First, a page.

The Whistler by Jon Grisham (2016. Doubleday. 9780385541190. This review refers to the Audible version of the novel.)

John Grisham sells more books in a minute than I sell in a year. There. My envious nature is proclaimed and we can all breathe a bit easier that this judge, a real judge, one who’s on the ethical up-and-up, has made full disclosure. On to the review.

I agree with the negative reviews posted on Amazon: This book starts out with great promise but like an unattended campfire in a driving rain, slowing smolders and then dies. There is no there, there. No sizzle; only fizzle. Lacy Stoltz, the latest in a long ling of lawyer protagonists drawn by the author over an extended career, is the main focus of the story. She’s not a trial lawyer (Grisham’s usual heroes and heroines) but a lawyer turned investigator for the Florida Board on Judicial Conduct. Her job, and the job of her partner, Hugo Hatch, is to police and recommend discipline for wayward judges. And this plot has a doozie of a bad jurist: Claudia McDover, a woman in bed with both a local Indian tribe and a group of white dudes known as the Coast Mafia. There’s corruption, greed, skimmed cash, offshore accounts, burner cell phones and a pile of dead bodies incorporated into this tale of woe and deceit; all of which are so predictable and Grishamesque that the narrative ends up being a parody of the author’s better, earlier work. Plus, as countless other citizen critics have pointed out on Amazon and Goodreads, there is a guy rotting in prison for a murder he didn’t commit whose innocence, while repeatedly referenced and framed in the storyline, never gets addressed to the readers’ satisfaction. But there’s more…

If I was a Native American (Grisham’s characters use the term “Indian” saying the tribes prefer that nomenclature; that’s not been my experience but I’ll cut him some slack here), I’d be pretty pissed off at the way a white boy from privilege (the author) depicts Native American gaming and tribal life and politics. Other than the tribal constable, who eventually assists Lacy in her quest to bring down the judge and her cohorts, every other Native in this story is a bad dude. The reflections of tribal organization and politics, the fact that much of what happens on a reservation is based upon family and old wounds, while having grains of truth, do tribes that have used gaming to lift themselves out of poverty without demonstrable corruption, a disservice. I know that, in the past, say two decades or more ago, there were elements of organized crime tied to Native gaming. I am not certain such ties exist today.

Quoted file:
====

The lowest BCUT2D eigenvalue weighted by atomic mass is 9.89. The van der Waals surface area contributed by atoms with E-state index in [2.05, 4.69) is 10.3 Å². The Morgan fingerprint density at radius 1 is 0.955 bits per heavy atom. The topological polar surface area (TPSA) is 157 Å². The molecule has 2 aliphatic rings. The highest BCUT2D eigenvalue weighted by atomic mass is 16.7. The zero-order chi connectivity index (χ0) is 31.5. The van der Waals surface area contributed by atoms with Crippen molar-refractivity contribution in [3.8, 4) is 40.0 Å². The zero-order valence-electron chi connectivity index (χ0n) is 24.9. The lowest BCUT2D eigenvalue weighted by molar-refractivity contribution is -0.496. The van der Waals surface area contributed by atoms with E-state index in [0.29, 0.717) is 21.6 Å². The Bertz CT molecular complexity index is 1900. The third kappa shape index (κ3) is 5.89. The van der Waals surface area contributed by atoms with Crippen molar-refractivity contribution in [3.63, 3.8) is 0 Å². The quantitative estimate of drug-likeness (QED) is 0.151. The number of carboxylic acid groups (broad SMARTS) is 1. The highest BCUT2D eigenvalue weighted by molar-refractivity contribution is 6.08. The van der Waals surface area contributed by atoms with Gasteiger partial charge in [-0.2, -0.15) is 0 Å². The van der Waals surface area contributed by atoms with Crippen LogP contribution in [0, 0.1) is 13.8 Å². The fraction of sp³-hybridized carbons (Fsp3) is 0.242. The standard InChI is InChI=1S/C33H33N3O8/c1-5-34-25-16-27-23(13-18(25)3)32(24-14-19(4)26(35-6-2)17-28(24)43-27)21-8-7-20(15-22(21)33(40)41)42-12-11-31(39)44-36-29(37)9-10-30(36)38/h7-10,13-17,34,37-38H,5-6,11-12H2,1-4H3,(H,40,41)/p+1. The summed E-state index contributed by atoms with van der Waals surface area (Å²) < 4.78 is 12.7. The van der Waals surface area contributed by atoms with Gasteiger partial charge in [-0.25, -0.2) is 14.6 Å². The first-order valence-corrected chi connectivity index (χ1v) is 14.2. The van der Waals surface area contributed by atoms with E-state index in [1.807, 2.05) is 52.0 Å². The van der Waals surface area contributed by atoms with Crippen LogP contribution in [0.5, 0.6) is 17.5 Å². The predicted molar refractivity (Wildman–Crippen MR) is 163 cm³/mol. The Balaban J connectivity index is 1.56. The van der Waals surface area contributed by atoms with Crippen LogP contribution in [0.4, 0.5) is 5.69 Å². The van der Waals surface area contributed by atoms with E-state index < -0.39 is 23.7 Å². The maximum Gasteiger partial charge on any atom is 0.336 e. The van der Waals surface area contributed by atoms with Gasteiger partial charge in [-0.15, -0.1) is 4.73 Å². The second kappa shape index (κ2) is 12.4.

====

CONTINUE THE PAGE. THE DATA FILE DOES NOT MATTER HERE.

And then there is the plot. As stated, one major plotline, the wrongfully convicted prisoner on death row, goes nowhere. Other bits and pieces of Lacy’s journey are staid, boring, uninteresting and just plain dull. Once Hugo meets his fiery end (spoiler alert) early on in the story, there’s really nobody to carry the plot forward who’s very intriguing or unique. In fact, the story churns along, word after painful word, mimicking the FBI-heavy story boards of Grisham’s more respected work until thankfully, it’s over. Except that it’s not. In a long-winded Epilogue, the author spends much time explaining what we just read or heard. This need for clarification and revelation after the action has stopped is, to me, a major sign that we are reading or listening to an early draft of a Grisham novel; not the polished art of a master storyteller.

In the end, I have to agree with those readers who panned this book and placed it at the bottom of Grisham’s legal thrillers. It isn’t The Firm or a Time to Kill or The Rainmaker, my favorites, and doesn’t come close to his average work like Runaway Jury or The Pelican Brief. The NYT gave this book high marks (see the review at: so who am I to criticize, right? If you want to part with your hard earned cash, feel free. But don’t say I didn’t warn you.

2 and 1/2 stars out of 5. Not a worthy effort from a guy who once knew how to craft a story.



PS The title refers to the fact that Lacy becomes embroiled (that’s the wrong word since the plot doesn’t boil or broil or roll but simply steeps) in the case of Judge McDover due to the involvement of someone “in the know” blowing the whistle on the judge. As a trial court judge I figured out who that mysterious blabber mouth was, without he or she being introduced to the plot, in short order. There wasn’t much suspense for me when that person’s identity was later revealed and I was proven right.


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